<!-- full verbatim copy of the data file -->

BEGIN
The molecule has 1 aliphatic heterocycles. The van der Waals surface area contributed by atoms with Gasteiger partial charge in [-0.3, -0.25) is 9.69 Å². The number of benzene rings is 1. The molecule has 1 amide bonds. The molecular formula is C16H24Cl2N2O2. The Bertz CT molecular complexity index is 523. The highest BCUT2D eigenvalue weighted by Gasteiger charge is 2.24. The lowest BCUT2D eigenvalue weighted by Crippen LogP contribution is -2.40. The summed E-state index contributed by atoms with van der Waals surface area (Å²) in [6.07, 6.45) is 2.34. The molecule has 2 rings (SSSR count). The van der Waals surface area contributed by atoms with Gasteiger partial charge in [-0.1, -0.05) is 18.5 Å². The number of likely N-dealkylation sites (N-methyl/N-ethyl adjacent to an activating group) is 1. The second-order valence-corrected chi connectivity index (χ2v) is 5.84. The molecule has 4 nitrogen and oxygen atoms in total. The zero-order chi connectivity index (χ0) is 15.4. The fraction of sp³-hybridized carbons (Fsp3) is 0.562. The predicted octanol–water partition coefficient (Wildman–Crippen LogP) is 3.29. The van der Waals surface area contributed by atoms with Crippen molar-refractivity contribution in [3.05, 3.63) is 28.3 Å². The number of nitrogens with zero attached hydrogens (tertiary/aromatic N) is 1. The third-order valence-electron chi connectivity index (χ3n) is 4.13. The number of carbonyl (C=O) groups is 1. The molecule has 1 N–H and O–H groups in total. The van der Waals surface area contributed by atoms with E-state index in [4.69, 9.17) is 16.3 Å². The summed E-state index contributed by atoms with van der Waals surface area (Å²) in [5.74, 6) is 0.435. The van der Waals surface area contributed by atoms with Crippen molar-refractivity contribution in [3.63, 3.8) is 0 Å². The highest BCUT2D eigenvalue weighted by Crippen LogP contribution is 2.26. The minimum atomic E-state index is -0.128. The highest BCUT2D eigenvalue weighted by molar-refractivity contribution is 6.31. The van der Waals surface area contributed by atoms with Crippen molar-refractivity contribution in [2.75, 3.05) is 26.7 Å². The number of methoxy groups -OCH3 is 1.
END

The molecule has 1 aliphatic heterocycles. The van der Waals surface area contributed by atoms with Gasteiger partial charge in [-0.3, -0.25) is 9.69 Å². The number of benzene rings is 1. The molecule has 1 amide bonds. The molecular formula is C16H24Cl2N2O2. The Bertz CT molecular complexity index is 523. The highest BCUT2D eigenvalue weighted by Gasteiger charge is 2.24. The lowest BCUT2D eigenvalue weighted by Crippen LogP contribution is -2.40. The summed E-state index contributed by atoms with van der Waals surface area (Å²) in [6.07, 6.45) is 2.34. The molecule has 2 rings (SSSR count). The van der Waals surface area contributed by atoms with Gasteiger partial charge in [-0.1, -0.05) is 18.5 Å². The number of likely N-dealkylation sites (N-methyl/N-ethyl adjacent to an activating group) is 1. The second-order valence-corrected chi connectivity index (χ2v) is 5.84. The molecule has 4 nitrogen and oxygen atoms in total. The zero-order chi connectivity index (χ0) is 15.4. The fraction of sp³-hybridized carbons (Fsp3) is 0.562. The predicted octanol–water partition coefficient (Wildman–Crippen LogP) is 3.29. The van der Waals surface area contributed by atoms with Crippen molar-refractivity contribution in [3.05, 3.63) is 28.3 Å². The number of nitrogens with zero attached hydrogens (tertiary/aromatic N) is 1. The third-order valence-electron chi connectivity index (χ3n) is 4.13. The number of carbonyl (C=O) groups is 1. The molecule has 1 N–H and O–H groups in total. The van der Waals surface area contributed by atoms with E-state index in [4.69, 9.17) is 16.3 Å². The summed E-state index contributed by atoms with van der Waals surface area (Å²) in [5.74, 6) is 0.435. The van der Waals surface area contributed by atoms with Crippen molar-refractivity contribution in [3.63, 3.8) is 0 Å². The highest BCUT2D eigenvalue weighted by Crippen LogP contribution is 2.26. The minimum atomic E-state index is -0.128. The highest BCUT2D eigenvalue weighted by molar-refractivity contribution is 6.31. The van der Waals surface area contributed by atoms with Crippen molar-refractivity contribution in [2.75, 3.05) is 26.7 Å². The number of methoxy groups -OCH3 is 1.